DVD, also known as Digital Versatile Disc, is one of the most popular video formats used these days. The DVD media format can be used to store data or movies with high video and sound quality, the latter being called DVD-Video discs. If you have ever thought of converting your AVI movie collection to a DVD one, with high quality video and audio, then this guide is for you. All you need is DeVeDe, an easy to use software that helps in the DVD creation process, and some multimedia codecs installed on your Linux machine. If you use Ubuntu, I suggest downloading the latest version of DeVeDe (2.13) from GetDeb website and install it as follows:
- right click on the devede_2.13-0~getdeb1_all.deb file and go to Kubuntu Package Menu -> Install Package
- input your user password when asked and the package will be installed in a few seconds.
Now, if you are a geek and you prefer the old method, open up a console and type:
sudo dpkg -i devede_2.13-0~getdeb1_all.deb
Great! The application is installed and you can find in K-Menu -> Multimedia -> More Applications -> DeVeDe (if you have KDE or Kubuntu) or in Applications -> Sound & Video -> DeVeDe (if you are in GNOME). A minimalistic window will appear when it's first started, click on the first button 'Video DVD'.
Now, you have 2 choices here: either you add more AVI files on this DVD by clicking on the 'Add' button on the left side of the window (for example: Let's say you have 5 movies in the AVI format that are around 200 MB each. You can add 5 Titles on the left side and for every title, on the right side you can add an AVI movie.) or you can make one single DVD movie from an AVI file.
If you choose the second option (which is more popular) click the 'Add' button from the "Files" section (right side of the window) and you'll see a new window with some options. Click on the little folder situated in the upper-right side of the window, search for your AVI file, and open it. Please notice that the DeVeDe program has identified your file and it will show you some interesting information, like original size, original video and audio rate, frames per second or the original length.
However, it will also show you the video size of the final result and it offers the possibility of inputting the desired video and audio rate; however, I don't think this is necessary right now because if you click on the 'Advanced options' link (situated at the bottom of the window, right above the 'Preview' button) you will gain access to a lot more useful features, like the possibility to select the final size of the video, add black bars or scale the picture; you can also select a 16:9 aspect ratio, add subtitles, create chapters or tweak some powerful encoding options (only if you know what are you doing).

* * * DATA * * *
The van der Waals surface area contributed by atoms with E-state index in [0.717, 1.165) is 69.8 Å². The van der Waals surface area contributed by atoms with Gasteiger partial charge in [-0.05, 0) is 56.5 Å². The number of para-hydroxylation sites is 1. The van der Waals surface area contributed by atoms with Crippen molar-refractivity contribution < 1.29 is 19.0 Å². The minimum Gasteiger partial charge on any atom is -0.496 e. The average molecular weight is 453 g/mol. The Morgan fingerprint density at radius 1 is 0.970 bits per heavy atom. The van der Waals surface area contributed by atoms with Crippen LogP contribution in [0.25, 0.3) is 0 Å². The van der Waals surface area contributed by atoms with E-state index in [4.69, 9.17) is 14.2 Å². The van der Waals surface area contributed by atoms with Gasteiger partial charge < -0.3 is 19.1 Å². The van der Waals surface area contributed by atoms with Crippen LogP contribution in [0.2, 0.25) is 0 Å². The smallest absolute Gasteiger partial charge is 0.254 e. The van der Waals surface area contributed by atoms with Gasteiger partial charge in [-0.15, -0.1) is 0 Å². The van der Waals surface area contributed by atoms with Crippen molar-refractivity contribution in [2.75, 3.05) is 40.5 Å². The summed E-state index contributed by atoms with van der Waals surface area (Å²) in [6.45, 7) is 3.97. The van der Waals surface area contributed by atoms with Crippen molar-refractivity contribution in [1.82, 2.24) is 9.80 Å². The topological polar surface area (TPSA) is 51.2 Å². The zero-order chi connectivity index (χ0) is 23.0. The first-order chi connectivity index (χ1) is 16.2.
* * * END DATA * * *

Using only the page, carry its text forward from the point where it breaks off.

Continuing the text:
When everything is set up, click the OK button in order to return to the previous window. Please remember that you can see a preview of the final result, if you hit the 'Preview' button in the "File properties" window.
We are back to the main window and you can set some final options for your new DVD-Video movie before you click on the 'Forward' button. For example, DeVeDe offers you the possibility of creating the DVD in ISO image ready to burn to a DVD disc, output the DVD movie in the standard DVD-Video folders (AUDIO_TS and VIDEO_TS) or create only a MPEG-2 file. Don't forget to select the size of this DVD (4.7 GB DVD is the most frequently used and the default one) and if you are all set up, please click on the 'Forward' button.
Select the path where you want to save the DVD movie (be sure to read the text from the "Destination foder" window, because it will warn you not to use a FAT32 formatted hard drive because it doesn't support files bigger that 4 GB; but you probably don't even have such a drive, so just be sure to have enough space on the output folder/partition, and then click OK.
The conversion process will start and when it's over (probably after quite some time) it will notify you through a message that says "Job done!". That will be all, pretty simple, isn't it? Please check on a player, like Kaffeine, if your final result is standard DVD-Video or not, then you can burn it on a DVD and watch it on your standalone DVD player. Enjoy!